Our household did pretty good on tags this year. I got a muzzleloader cow elk tag, my youngest daughter a junior deer tag, doe antelope tags for the Boss & oldest daughter and my oldest also got a deer tag. Considering that the State Game Commission in their infinite stupidity completely ignored all recommendations of the Dept of Wildlife & County game boards & reduced deer tags by 25%, getting the general season tag came as a surprise.
And for those who think they'll never get a sheep tag, my best buddy got a desert sheep tag - his second desert tag! I was three feet to his side watching in a spotting scope when he shot his first one 15 or so years ago. Out of a group of 8 legal rams, his scored around 172 B&C. And now he gets to go at it again. I don't know if this tale provides hope for those waiting (praying!) for their first tag or just puts salt in the wound for those who think they'll never get a tag.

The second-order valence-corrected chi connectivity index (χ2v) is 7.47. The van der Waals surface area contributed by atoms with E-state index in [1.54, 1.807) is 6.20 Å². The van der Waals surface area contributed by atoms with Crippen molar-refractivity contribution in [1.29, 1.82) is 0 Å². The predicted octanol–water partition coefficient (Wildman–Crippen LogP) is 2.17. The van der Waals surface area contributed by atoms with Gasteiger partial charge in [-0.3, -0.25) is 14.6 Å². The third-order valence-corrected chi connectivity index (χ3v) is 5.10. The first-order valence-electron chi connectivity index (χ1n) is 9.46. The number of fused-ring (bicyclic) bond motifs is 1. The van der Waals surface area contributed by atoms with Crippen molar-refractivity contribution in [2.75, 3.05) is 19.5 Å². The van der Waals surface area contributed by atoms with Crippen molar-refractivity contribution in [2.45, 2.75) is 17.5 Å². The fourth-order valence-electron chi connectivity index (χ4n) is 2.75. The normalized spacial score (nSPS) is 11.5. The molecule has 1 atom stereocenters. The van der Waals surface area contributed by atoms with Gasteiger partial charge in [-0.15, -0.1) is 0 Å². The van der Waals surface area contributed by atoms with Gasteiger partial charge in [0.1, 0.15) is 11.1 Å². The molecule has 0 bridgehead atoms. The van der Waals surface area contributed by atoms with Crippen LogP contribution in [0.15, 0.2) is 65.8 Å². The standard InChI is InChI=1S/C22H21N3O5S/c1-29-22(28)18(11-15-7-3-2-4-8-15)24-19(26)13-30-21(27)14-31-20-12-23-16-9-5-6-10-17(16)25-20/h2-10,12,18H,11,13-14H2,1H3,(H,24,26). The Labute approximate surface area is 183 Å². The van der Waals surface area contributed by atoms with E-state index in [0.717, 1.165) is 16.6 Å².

congrats phill and hal fast, good luck on your hunts. hopefully ill pull a archery tag in the second draw for area 17 ,051 or area 10. if not my buddies little brother cody drew a 021 junior tag and ill be able to join him on his first ever deer hunt. hal fast thanks for the salt in the wound about those bighorn tags, some folks have all the luck hopfully one day ill draw one. and whats that you where sayin, nevada cutt there tag quota by 25% this year?
A perk of majoring in wildlife biology in college is the plethora of hunting knowledge that you collect throughout your course load. One of the most important factors in whether an area can hold large quantities of animals or produce large antlers is forage.
Most universities, state schools and even community colleges offer basic botany courses and plant ID courses. Although it might not be feasable for the average middle age hunter to pay tuition and go back to college to learn hunting...